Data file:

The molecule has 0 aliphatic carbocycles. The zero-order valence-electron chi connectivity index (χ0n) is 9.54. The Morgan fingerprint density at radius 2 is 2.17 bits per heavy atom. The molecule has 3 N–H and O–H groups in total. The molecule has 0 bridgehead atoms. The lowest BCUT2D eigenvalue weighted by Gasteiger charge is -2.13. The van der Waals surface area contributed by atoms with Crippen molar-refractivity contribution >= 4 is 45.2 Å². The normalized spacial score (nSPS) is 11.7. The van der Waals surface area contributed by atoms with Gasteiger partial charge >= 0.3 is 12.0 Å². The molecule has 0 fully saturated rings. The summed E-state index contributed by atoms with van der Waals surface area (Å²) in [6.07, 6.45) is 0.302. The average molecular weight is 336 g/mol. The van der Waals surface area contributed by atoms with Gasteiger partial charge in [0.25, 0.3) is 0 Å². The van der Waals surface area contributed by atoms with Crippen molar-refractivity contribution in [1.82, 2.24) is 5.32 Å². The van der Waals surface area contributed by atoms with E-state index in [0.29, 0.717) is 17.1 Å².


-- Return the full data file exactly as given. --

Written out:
The molecule has 0 aliphatic carbocycles. The zero-order valence-electron chi connectivity index (χ0n) is 9.54. The Morgan fingerprint density at radius 2 is 2.17 bits per heavy atom. The molecule has 3 N–H and O–H groups in total. The molecule has 0 bridgehead atoms. The lowest BCUT2D eigenvalue weighted by Gasteiger charge is -2.13. The van der Waals surface area contributed by atoms with Crippen molar-refractivity contribution >= 4 is 45.2 Å². The normalized spacial score (nSPS) is 11.7. The van der Waals surface area contributed by atoms with Gasteiger partial charge >= 0.3 is 12.0 Å². The molecule has 0 fully saturated rings. The summed E-state index contributed by atoms with van der Waals surface area (Å²) in [6.07, 6.45) is 0.302. The average molecular weight is 336 g/mol. The van der Waals surface area contributed by atoms with Gasteiger partial charge in [0.25, 0.3) is 0 Å². The van der Waals surface area contributed by atoms with Crippen molar-refractivity contribution in [1.82, 2.24) is 5.32 Å². The van der Waals surface area contributed by atoms with E-state index in [0.29, 0.717) is 17.1 Å².